JOINT BASE LEWIS-MCCHORD, Wash. - Soldiers from 8th Squadron, 1st U.S. Cavalry, 2nd Stryker Brigade Combat Team, 2nd Infantry Division, and airmen from the 7th Airlift Squadron, 62nd Airlift Wing, participated in the Rainier War Joint Deployment Readiness Exercise at Joint Base Lewis-McChord, June 6, 2018.

A top priority for the Army is unit readiness, to ensure that Soldiers have the necessary tools and training needed to rapidly deploy, fight and win our nation's wars in any environment. An exercise like Rainier War allows both the Army and Air Force to train on rapid deployment tactics as a team.

"If we were to deploy, this type of training is good for our unit's overall readiness," said Spec. Garrett Proctor, an infantryman with D Troop, 8th Squadron, 1st U.S. Cavalry. "We learned a new skill set which would be beneficial not only for our unit, but the brigade."

During the exercise, the Soldiers were taught by the airmen on how to load, tie down, and unload their equipment onto a C-17 aircraft efficiently. The C-17 is capable of rapid strategic delivery of troops and all types of cargo to main operating bases across the globe.

"There is a lot of work to get the vehicles into the plane, having to do all the tips and scales, then putting the vehicles on the plane perfectly," said Spec. Edward Joseph, an infantryman from D Troop, 8th Squadron, 1st U.S. Cavalry.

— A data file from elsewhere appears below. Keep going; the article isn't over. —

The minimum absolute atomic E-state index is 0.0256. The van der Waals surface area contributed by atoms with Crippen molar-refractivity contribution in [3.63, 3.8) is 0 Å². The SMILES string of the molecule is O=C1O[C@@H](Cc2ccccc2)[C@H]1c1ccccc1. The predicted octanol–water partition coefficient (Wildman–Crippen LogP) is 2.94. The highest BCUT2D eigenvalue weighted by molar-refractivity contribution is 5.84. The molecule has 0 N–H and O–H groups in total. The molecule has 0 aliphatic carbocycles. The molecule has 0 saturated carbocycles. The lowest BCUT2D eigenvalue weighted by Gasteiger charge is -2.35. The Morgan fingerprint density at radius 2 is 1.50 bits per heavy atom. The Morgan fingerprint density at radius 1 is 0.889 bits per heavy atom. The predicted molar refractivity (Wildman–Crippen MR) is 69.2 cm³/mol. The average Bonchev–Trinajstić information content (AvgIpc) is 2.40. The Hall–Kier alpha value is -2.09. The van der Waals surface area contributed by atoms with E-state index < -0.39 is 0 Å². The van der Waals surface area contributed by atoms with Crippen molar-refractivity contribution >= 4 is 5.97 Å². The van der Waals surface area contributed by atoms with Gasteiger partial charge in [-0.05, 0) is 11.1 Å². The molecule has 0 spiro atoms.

D Troop was able to carry out the mission flawlessly and now understands what it takes to deploy 36 Soldiers and airmen and six Strykers by air from JBLM to Fort Hunter-Liggett, California.

"We now have a platoon within the brigade that knows how to load, [and] unload an aircraft, quickly, properly, and efficiently," said Proctor. "We would be able to assist the other platoons load and unload when called upon."

Reoccurring realistic training exercises like Rainier War clearly demonstrates 2nd Stryker Brigade Combat Team's readiness to rapidly deploy via strategic airlift.

"Training with the Air Force, we became more familiarized with the C-17 and loading equipment onto them," said Joseph. "In case we ever are called to battle, we will be prepared, we will be able to just knock it out instead of relying on the Air Force working most of the load."